You need to contact an experienced WA state DUI/DWI attorney ASAP before your arraignment if possible.Most of us provide free telephone consultations; my office provides complimentary consultations for up to and sometimes beyond 2 hours. However, at this point you need to know these things. One, you must plead NOT GUILTY. Period. Two, because you are from CA the prosecutor will likely ask for bail to "ensure your return." If you have a spotless record with no history of Failure to Appear (FTA) or Failure to Pay (FTP) tickets, fines, etc. (which are often argued by the prosecutor to be the same as failing to appear in court; i.e., contumacy or a tendency to flout court orders) the public defender assigned to your courtroom should argue for release on your own personal recognizance (PR), which is just your promise to appear at the next hearing date. Hopefully you have contacts to this area, such as family, friends, property, kids, business interests, etc. They'll be looking for your ties to the Seattle community to determine if a PR or bail is appropriate. Third, there is no "plea a diversion" for a DUI/DWI. If you mean a plea to an amended down charge to avoid returning, I would not advise it at this juncture until an attorney reviews the discovery carefully. If you mean a deferred disposition, same advice. Fourth, all states share Department of Licensing (DOL) information. It would be a stroke of luck if CA did not receive any information from WA state's DOL, though I know the reverse occurred in one of my cases: my client had a DWI conviction in WA, travelled to CA and pled guilty to another one while still there on business, then got busted again for a third in the city of Kent. Luckily for him the city did not have the CA DOL records reflecting his second DWI so he was treated as if his third offense were his second! That was 10 years ago, however, and internet dissemination of crimnal history has greatly advanced since then. Finally, I advise hiring a lawyer as soon as you are able to, before court if possible. The court will consider you less of a risk to PR if you have the funds and the smarts to retain counsel at the outset. Also, when you return to CA it will be easier to learn the status of your case w/ private counsel. Public defenders are usually so swamped and in court almost daily that they can be difficult to reach. Remember to look your best; I advise my clients to dress in their "Sunday best." Good luck, and feel free to call for a consultation before court.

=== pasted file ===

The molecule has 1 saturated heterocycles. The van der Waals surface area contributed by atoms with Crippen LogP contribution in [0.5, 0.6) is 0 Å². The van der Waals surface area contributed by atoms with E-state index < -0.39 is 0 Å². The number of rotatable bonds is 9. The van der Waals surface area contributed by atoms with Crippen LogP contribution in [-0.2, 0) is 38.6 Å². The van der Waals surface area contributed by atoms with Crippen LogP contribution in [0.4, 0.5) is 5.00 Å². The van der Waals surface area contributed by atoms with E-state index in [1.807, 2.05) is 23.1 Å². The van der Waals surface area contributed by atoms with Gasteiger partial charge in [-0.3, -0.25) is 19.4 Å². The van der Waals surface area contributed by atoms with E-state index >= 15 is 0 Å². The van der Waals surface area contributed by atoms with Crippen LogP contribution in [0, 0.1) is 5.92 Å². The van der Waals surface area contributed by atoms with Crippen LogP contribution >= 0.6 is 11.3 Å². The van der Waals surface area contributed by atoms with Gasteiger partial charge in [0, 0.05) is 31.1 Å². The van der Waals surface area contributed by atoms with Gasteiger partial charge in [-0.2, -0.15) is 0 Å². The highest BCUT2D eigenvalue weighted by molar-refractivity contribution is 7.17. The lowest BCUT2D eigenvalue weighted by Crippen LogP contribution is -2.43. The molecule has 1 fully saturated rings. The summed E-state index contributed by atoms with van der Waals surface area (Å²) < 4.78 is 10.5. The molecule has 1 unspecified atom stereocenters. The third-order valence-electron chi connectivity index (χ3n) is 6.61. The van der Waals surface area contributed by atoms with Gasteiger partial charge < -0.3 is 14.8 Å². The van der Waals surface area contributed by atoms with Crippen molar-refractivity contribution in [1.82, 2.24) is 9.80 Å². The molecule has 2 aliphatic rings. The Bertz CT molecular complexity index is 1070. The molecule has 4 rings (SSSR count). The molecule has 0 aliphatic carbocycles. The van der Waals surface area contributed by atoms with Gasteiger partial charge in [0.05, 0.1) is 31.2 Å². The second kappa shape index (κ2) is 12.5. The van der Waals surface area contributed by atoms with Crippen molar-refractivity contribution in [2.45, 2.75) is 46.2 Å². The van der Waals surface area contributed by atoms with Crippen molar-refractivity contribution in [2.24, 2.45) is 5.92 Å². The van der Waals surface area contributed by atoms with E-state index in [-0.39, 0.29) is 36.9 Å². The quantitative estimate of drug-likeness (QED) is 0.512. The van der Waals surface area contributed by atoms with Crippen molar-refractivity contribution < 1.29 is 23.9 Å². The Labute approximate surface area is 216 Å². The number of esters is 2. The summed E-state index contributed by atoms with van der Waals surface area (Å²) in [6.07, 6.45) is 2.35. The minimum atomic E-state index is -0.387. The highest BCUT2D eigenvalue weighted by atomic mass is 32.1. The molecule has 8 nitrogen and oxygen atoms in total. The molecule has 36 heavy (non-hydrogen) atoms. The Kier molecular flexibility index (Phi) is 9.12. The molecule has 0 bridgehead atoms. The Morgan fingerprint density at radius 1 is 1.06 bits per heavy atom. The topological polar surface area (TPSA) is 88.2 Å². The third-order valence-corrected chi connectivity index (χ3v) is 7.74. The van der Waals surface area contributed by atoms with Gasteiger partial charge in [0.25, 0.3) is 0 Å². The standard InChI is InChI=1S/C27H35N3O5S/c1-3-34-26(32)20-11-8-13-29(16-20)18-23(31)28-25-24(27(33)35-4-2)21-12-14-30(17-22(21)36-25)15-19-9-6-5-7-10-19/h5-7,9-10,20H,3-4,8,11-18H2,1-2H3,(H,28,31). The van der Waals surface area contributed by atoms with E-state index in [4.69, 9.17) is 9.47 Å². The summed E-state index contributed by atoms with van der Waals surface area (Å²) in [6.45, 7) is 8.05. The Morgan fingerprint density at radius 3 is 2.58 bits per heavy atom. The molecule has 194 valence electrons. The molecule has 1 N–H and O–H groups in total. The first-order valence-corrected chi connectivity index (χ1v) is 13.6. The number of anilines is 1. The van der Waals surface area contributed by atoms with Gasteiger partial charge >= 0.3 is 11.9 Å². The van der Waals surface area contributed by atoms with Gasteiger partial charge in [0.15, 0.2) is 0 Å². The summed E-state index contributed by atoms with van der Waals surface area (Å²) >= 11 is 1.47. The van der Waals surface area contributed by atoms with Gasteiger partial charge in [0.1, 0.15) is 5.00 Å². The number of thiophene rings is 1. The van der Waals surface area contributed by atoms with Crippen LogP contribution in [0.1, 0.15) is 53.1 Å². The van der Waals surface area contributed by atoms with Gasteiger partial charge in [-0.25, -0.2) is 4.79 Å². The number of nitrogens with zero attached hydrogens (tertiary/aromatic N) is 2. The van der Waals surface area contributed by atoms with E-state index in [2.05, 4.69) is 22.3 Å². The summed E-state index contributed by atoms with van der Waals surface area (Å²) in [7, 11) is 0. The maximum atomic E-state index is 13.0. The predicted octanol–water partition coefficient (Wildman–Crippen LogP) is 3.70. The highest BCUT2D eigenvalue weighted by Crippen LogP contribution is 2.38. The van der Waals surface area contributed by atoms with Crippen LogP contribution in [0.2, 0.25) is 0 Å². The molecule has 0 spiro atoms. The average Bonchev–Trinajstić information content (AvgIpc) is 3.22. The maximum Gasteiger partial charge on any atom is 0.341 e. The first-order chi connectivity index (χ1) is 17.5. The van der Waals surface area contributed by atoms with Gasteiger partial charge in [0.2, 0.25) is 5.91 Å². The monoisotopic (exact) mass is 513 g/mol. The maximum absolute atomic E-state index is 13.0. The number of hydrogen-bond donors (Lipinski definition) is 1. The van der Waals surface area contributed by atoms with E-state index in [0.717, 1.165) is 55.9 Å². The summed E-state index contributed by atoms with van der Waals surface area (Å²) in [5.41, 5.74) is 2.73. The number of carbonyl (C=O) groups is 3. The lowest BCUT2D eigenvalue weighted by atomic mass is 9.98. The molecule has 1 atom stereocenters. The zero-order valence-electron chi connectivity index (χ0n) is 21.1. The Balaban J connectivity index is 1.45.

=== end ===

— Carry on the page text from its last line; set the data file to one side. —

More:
This information does not create an attorney-client relationship nor does it constitute legal advice. This attorney expects you to evaluate this information and independently decide how to proceed, including consulting another attorney who practices in the county in question.
The only way to avoid this having reflected on your record is to either have it dismissed (highly unlikely) or to go to trial and be found not guilty. There's an option called deferred prosecution, but if this is your first offense, you're not a good candidate for that. Hire an attorney immediately and plead not guilty at arraignment.
Unfortunately, anything that appears on your record in Washington will be known by California since most states are part of a national network so out-of-state activity can be found. Your best bet is to retain a competent and experienced DUI attorney to represent you. Despite a high breath test, on occasion we can get those results suppressed by a judge due to procedural or legal errors since there must be a strict procedure followed. Other issues effecting a breath test's accuracy can also be argued. There might be issues with the stop of your vehicle and/or your arrest. The bottom line is retain an attorney immediately. Here to help.
You have received a number of good answers on this question. The gist of all of them being, the only way to avoid having CA know about a WA DUI is to beat the charge.
I just wanted to add that a variance on the two breath tests of .15 and .14 is not seen as large. There are a couple of reasons for this. First, breath tests are affected by a number of factors such as the temperature of your breath and how hard you blow. Second, is the dirty secret they don't want people to know. These machines are not very accurate. By state standards the two tests must vary more than about 18% from each other before they are considered invalid. Add the error rates that are inherent in all measuring devices, physiological facts and variances in the calibration process and you are left with a device that gives a rough estimate of your BAC.
A 911 call can be additional evidence against you, but it also creates issues for the prosecution if the officer did not verify certain facts before pulling you over. If this was Seattle Police everything will be in video (which again can be good or bad depending on what is on the tape). If it was State Patrol it will only be on video if it was a DUI Emphasis Patrol officer.
Bottom line? Get an attorney that understands the science and law of DUIs.
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